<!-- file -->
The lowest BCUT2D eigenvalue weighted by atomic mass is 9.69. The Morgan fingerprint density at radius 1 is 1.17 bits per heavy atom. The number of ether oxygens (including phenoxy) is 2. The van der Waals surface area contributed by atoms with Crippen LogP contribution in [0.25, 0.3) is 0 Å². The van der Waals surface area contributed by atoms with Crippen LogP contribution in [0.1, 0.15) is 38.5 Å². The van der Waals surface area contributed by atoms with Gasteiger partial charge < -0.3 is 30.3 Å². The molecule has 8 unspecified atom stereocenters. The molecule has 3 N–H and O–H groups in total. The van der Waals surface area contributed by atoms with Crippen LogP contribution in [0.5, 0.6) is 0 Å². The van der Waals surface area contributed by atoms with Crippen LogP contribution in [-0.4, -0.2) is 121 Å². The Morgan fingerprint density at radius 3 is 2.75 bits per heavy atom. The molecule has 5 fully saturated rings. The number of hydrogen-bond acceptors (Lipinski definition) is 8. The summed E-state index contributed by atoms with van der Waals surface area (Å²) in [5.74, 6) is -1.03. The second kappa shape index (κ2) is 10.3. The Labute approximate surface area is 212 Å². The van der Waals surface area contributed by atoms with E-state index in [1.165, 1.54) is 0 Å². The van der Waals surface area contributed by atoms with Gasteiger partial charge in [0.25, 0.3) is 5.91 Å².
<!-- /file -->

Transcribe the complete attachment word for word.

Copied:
The lowest BCUT2D eigenvalue weighted by atomic mass is 9.69. The Morgan fingerprint density at radius 1 is 1.17 bits per heavy atom. The number of ether oxygens (including phenoxy) is 2. The van der Waals surface area contributed by atoms with Crippen LogP contribution in [0.25, 0.3) is 0 Å². The van der Waals surface area contributed by atoms with Crippen LogP contribution in [0.1, 0.15) is 38.5 Å². The van der Waals surface area contributed by atoms with Gasteiger partial charge < -0.3 is 30.3 Å². The molecule has 8 unspecified atom stereocenters. The molecule has 3 N–H and O–H groups in total. The van der Waals surface area contributed by atoms with Crippen LogP contribution in [0.5, 0.6) is 0 Å². The van der Waals surface area contributed by atoms with Crippen LogP contribution in [-0.4, -0.2) is 121 Å². The Morgan fingerprint density at radius 3 is 2.75 bits per heavy atom. The molecule has 5 fully saturated rings. The number of hydrogen-bond acceptors (Lipinski definition) is 8. The summed E-state index contributed by atoms with van der Waals surface area (Å²) in [5.74, 6) is -1.03. The second kappa shape index (κ2) is 10.3. The Labute approximate surface area is 212 Å². The van der Waals surface area contributed by atoms with E-state index in [1.165, 1.54) is 0 Å². The van der Waals surface area contributed by atoms with Gasteiger partial charge in [0.25, 0.3) is 5.91 Å².